Your job as a meeting leader is to create a safe space for people to share their best thinking, without judgement. If you let bad behavior go unchecked, your credibility as a meeting leader can take a big hit. Be prepared to intervene quickly when participants are threatening to derail the meeting. Just because meeting leaders typically must maintain neutrality, it doesn’t mean they shouldn’t be assertive.

Additional Reading on Participant Management:

 

Events

Q: How do we move an in-person event to a virtual one?

A: Some meetings are easier to move from face-to-face to virtual than others. For example, the process of converting a team meeting from in-person to virtual is pretty straightforward, most times. A three-day onsite strategic planning conversation or a medical conference with hundreds of attendees, on the other hand, takes a lot more planning to replicate in the virtual world.

One on end of the spectrum, many people underestimate the time and effort it takes to make the conversation, and simply take the original agenda, create a meeting link, and then run the meeting as though everyone were face-to-face. That rarely works, given the ease with which virtual meeting participants can tune out without intentional and frequent engagement.

On the other end of the spectrum are those who believe that it’s impossible to convert a multi-day face-to-face event into a satisfying, engaging experience, and they either decide to cancel the event altogether or postpone it indefinitely. And that would be a shame, especially when it’s apparent that large indoor events are super-spreaders of Covid-19, causing many to feel unsafe attending, even if and when local officials allow it. This means that all of us have to suspend disbeliefs about the perceived limitations of virtual meetings and events, and instead imagine how we can take advantage of the truly limitless possibilities virtual experiences can offer. And that means we have to get quite an education on how the myriad technology options can be combined to create engaging, memorable and successful virtual experiences.

I’ll share a real-life virtual conference I just helped my client team design. This is a nonprofit membership group where in the past, more than 100 members would gather together for three days and nights in one rather nice location. When the seriousness of this pandemic became real, the organization quickly declared that the show would go on, virtually.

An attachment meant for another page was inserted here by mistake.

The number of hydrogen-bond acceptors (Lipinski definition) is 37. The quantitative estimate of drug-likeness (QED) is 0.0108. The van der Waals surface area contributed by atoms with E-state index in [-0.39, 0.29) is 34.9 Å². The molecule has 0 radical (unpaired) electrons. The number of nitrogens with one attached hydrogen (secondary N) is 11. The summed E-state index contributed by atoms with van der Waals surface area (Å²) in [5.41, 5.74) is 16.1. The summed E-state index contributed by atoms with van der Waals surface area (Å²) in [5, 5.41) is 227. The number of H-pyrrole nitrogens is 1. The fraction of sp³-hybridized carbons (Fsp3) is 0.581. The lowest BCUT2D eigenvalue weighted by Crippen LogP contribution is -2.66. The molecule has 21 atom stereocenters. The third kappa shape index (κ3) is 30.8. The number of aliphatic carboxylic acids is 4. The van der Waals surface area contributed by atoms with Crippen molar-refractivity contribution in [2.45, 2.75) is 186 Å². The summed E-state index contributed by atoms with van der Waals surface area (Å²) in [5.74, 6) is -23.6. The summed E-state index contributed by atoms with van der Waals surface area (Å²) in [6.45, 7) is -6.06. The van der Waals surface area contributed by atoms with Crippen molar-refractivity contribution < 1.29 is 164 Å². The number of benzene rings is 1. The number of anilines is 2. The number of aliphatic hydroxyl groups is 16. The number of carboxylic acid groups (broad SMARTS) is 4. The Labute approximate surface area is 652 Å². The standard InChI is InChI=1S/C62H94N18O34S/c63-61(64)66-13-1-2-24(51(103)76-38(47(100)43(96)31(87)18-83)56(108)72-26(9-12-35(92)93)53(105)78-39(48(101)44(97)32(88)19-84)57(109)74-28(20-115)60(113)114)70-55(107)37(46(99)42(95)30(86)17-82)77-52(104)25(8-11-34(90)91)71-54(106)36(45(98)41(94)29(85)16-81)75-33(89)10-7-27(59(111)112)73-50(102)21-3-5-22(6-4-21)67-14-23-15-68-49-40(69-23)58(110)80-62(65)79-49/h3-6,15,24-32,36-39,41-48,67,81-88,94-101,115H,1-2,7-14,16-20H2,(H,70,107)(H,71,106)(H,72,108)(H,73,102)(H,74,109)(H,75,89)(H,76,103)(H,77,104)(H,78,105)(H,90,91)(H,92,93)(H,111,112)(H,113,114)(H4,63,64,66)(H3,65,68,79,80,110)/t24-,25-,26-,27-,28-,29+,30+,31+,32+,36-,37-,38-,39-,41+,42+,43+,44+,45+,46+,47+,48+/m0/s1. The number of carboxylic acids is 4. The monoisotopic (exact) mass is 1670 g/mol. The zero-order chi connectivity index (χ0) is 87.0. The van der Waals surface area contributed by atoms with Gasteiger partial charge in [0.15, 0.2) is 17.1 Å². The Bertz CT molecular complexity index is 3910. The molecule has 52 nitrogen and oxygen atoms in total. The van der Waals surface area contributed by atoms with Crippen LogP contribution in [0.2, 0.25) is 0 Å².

Here’s what we did: We created five four-hour tracks, spread over five working days. Members could register in advance for the tracks they wanted, so we were able to design agendas for the appropriate number of expected participants. Each day, we had three sessions of 75-minutes long, with 15-minute breaks in between. We varied the activities, and methods of engagement so that people attending multiple tracks would be greeted with fresh activities.

Hybrid events, where some are face-to-face and some are virtual, are much trickier to design and manage, given how important it is to create a level playing field among all participants. Find ways to make all participants visible to everyone in all locations, which will mean that all participants will be using video (with rare exceptions). Make sure the audio works perfectly for everyone, which means that the physical gathering place should have high-quality drop-down mics, ideally, and that ambient noise is kept to a minimum.

Additional Reading on Events: 

 

Technical Tips

Q: What are some technical tips for running virtual meetings?

A: When people ask me what I’d suggest as the maximum length of a virtual meeting, my answer: It depends.

Typically, I recommend no longer than 90 minutes at a time, but if it’s fast-paced, interactive and engaging, you can stretch it to two hours at a time. In either case, building in a brief break somewhere around the middle is always a good idea. If you are running a string of meetings back-to-back, I recommend a 15-minute stretch break at least every 2.5 hours.

Consider engaging participants in the conversation before the real-time meeting by setting up asynchronous (any time) conference area, which can take the form of a Google Doc (or Jamboard), or a meeting app that has an asynchronous component (e.g. MeetingSphere) as well. Starting the conversation early can save a lot of valuable time during your actual meeting, and gives participants a chance to make introductions and learn each other’s perspectives. Be prepared to send at least a couple of reminders, as is the case with any kind of meeting prework. You can use these same discussion boards for your actual meeting, building on ideas posted there in advance.